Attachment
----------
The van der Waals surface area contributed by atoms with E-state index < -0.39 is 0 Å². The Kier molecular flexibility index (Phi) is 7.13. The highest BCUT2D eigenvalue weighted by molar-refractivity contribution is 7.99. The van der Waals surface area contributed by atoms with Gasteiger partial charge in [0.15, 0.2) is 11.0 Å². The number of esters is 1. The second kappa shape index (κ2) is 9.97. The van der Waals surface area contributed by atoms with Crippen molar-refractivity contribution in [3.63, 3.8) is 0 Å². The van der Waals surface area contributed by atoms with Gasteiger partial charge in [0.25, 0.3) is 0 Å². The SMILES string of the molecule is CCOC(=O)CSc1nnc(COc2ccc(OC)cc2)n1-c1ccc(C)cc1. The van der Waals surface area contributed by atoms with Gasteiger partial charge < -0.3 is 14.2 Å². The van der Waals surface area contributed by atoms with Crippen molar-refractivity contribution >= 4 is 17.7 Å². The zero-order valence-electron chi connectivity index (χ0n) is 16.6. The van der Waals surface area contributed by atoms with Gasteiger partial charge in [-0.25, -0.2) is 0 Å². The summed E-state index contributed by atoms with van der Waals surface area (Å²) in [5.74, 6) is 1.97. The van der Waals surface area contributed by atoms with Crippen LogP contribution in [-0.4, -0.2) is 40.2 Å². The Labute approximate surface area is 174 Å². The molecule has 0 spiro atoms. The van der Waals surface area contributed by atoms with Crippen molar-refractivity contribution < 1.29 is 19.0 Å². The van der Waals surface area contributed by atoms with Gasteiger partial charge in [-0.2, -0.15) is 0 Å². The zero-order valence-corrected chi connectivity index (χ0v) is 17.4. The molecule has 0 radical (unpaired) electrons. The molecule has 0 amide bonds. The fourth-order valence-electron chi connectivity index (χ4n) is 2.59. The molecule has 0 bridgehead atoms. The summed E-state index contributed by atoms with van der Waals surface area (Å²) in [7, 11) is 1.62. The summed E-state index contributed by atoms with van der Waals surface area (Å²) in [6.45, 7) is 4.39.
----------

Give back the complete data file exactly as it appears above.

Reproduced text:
The van der Waals surface area contributed by atoms with E-state index < -0.39 is 0 Å². The Kier molecular flexibility index (Phi) is 7.13. The highest BCUT2D eigenvalue weighted by molar-refractivity contribution is 7.99. The van der Waals surface area contributed by atoms with Gasteiger partial charge in [0.15, 0.2) is 11.0 Å². The number of esters is 1. The second kappa shape index (κ2) is 9.97. The van der Waals surface area contributed by atoms with Crippen molar-refractivity contribution in [3.63, 3.8) is 0 Å². The van der Waals surface area contributed by atoms with Gasteiger partial charge in [0.25, 0.3) is 0 Å². The SMILES string of the molecule is CCOC(=O)CSc1nnc(COc2ccc(OC)cc2)n1-c1ccc(C)cc1. The van der Waals surface area contributed by atoms with Gasteiger partial charge < -0.3 is 14.2 Å². The van der Waals surface area contributed by atoms with Crippen molar-refractivity contribution >= 4 is 17.7 Å². The zero-order valence-electron chi connectivity index (χ0n) is 16.6. The van der Waals surface area contributed by atoms with Gasteiger partial charge in [-0.25, -0.2) is 0 Å². The summed E-state index contributed by atoms with van der Waals surface area (Å²) in [5.74, 6) is 1.97. The van der Waals surface area contributed by atoms with Crippen LogP contribution in [-0.4, -0.2) is 40.2 Å². The Labute approximate surface area is 174 Å². The molecule has 0 spiro atoms. The van der Waals surface area contributed by atoms with Crippen molar-refractivity contribution < 1.29 is 19.0 Å². The van der Waals surface area contributed by atoms with Gasteiger partial charge in [-0.2, -0.15) is 0 Å². The zero-order valence-corrected chi connectivity index (χ0v) is 17.4. The molecule has 0 radical (unpaired) electrons. The molecule has 0 amide bonds. The fourth-order valence-electron chi connectivity index (χ4n) is 2.59. The molecule has 0 bridgehead atoms. The summed E-state index contributed by atoms with van der Waals surface area (Å²) in [7, 11) is 1.62. The summed E-state index contributed by atoms with van der Waals surface area (Å²) in [6.45, 7) is 4.39.